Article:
Washtenaw County schools adjust to serve, transport growing number of homeless students
Daniel Brenner I AnnArbor.com
Student homelessness continues to rise in Washtenaw County, and school districts are beefing up training to answer the call. Providing transportation, a federal requirement, also has been a challenge for schools.
From 2010 to 2011, homelessness among students grew 32 percent, according to numbers provided by the Washtenaw Intermediate School District’s Education Project for Homeless Youth.
Numbers increased from 973 students served to 1,282 students served in a year’s time and are on track to jump again for the 2012-13 academic year. These totals do not include homeless youth who haven’t been identified or families who have refused to accept services, said Education Project Program Manager Jennifer Martin.
Each public school district and charter school in Washtenaw County has a homelessness liaison officer who works closely with the Education Project. The liaisons’ primary responsibilities are to ensure their districts comply with the McKinney-Vento Homeless Assistance Act, which was created to ensure all youth, including homeless or transitional youth, have equal access to a free and stable public education.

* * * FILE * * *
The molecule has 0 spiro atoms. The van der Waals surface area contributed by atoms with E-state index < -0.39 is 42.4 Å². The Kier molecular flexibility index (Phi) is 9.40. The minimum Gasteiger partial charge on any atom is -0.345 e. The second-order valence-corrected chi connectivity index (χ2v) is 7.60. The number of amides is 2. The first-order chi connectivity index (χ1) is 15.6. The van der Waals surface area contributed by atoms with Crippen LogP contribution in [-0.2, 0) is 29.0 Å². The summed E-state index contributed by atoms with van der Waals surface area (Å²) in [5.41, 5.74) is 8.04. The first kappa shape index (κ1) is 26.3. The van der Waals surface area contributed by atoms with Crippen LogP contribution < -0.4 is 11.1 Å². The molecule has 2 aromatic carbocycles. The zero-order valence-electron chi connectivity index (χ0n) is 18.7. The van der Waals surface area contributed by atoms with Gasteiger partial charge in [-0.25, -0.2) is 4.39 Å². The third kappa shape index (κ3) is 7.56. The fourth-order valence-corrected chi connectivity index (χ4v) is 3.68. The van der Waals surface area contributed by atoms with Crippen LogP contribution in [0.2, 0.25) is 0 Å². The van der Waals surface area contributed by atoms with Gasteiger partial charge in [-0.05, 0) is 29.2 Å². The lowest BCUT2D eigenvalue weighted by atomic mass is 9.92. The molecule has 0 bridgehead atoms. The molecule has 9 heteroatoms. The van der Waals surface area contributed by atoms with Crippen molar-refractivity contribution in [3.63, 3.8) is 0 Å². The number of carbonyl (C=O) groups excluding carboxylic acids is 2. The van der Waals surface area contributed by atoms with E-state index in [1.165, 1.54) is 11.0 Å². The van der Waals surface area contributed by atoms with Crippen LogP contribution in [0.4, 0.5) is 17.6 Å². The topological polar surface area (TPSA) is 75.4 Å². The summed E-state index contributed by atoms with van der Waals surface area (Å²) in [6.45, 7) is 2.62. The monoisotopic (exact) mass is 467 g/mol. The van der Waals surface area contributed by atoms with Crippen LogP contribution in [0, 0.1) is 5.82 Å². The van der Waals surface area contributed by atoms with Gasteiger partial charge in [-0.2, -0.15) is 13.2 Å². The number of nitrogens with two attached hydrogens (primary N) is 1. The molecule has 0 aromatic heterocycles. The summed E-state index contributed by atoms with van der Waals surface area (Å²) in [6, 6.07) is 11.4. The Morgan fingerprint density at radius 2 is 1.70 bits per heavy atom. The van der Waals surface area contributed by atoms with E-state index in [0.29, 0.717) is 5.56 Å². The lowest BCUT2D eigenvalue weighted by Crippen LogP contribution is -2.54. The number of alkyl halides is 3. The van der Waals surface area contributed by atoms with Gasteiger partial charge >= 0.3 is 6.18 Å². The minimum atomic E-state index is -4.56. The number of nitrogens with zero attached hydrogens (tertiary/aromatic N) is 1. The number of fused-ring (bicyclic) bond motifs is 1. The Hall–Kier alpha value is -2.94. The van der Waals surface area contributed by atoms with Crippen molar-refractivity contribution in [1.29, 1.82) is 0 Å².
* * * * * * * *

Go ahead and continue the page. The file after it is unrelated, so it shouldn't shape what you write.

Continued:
With that mission in mind, McKinney-Vento requires all public districts and charter academies to provide free transportation for homeless kids to their schools of origin; to enroll homeless children immediately, even if they lack the usually required documents, such as immunization records or proof of residence; and to enroll children who are awaiting foster care placement.
Identifying homeless students is the primary responsibility of the liaison officers. The second responsibility is helping those children get to school, said Ann Arbor Public Schools liaison Azibo Stevens.
Emergency or “stop-gap” transportation is provided and paid for by the Education Project in order to give school districts the opportunity to work with families and discuss the best, most permanent form of transportation for them, Martin said. The project typically will provide this transportation for up to a week after a homeless family has been identified. It also allows time for enrollment and other paperwork to be processed.